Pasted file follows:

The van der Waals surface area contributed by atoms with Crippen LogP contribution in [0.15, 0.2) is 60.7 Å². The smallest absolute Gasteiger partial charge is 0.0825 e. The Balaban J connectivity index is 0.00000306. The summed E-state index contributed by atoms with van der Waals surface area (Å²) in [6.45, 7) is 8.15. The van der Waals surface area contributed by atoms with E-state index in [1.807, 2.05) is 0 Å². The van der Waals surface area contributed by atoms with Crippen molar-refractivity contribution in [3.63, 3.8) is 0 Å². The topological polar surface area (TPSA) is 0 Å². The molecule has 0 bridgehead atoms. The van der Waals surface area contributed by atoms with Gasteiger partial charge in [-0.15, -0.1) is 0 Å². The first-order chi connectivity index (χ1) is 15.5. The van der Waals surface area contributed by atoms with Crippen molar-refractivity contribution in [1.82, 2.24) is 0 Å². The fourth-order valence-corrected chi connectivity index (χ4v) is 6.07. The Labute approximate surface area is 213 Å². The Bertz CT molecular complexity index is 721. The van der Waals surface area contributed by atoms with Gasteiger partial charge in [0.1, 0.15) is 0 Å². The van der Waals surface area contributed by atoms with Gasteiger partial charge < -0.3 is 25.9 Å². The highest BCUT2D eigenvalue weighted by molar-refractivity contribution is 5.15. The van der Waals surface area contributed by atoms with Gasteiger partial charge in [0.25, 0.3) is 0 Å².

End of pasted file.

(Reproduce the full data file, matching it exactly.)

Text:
The van der Waals surface area contributed by atoms with Crippen LogP contribution in [0.15, 0.2) is 60.7 Å². The smallest absolute Gasteiger partial charge is 0.0825 e. The Balaban J connectivity index is 0.00000306. The summed E-state index contributed by atoms with van der Waals surface area (Å²) in [6.45, 7) is 8.15. The van der Waals surface area contributed by atoms with E-state index in [1.807, 2.05) is 0 Å². The van der Waals surface area contributed by atoms with Crippen molar-refractivity contribution in [3.63, 3.8) is 0 Å². The topological polar surface area (TPSA) is 0 Å². The molecule has 0 bridgehead atoms. The van der Waals surface area contributed by atoms with Gasteiger partial charge in [-0.15, -0.1) is 0 Å². The first-order chi connectivity index (χ1) is 15.5. The van der Waals surface area contributed by atoms with Crippen molar-refractivity contribution in [1.82, 2.24) is 0 Å². The fourth-order valence-corrected chi connectivity index (χ4v) is 6.07. The Labute approximate surface area is 213 Å². The Bertz CT molecular complexity index is 721. The van der Waals surface area contributed by atoms with Gasteiger partial charge in [0.1, 0.15) is 0 Å². The van der Waals surface area contributed by atoms with Gasteiger partial charge < -0.3 is 25.9 Å². The highest BCUT2D eigenvalue weighted by molar-refractivity contribution is 5.15. The van der Waals surface area contributed by atoms with Gasteiger partial charge in [0.25, 0.3) is 0 Å².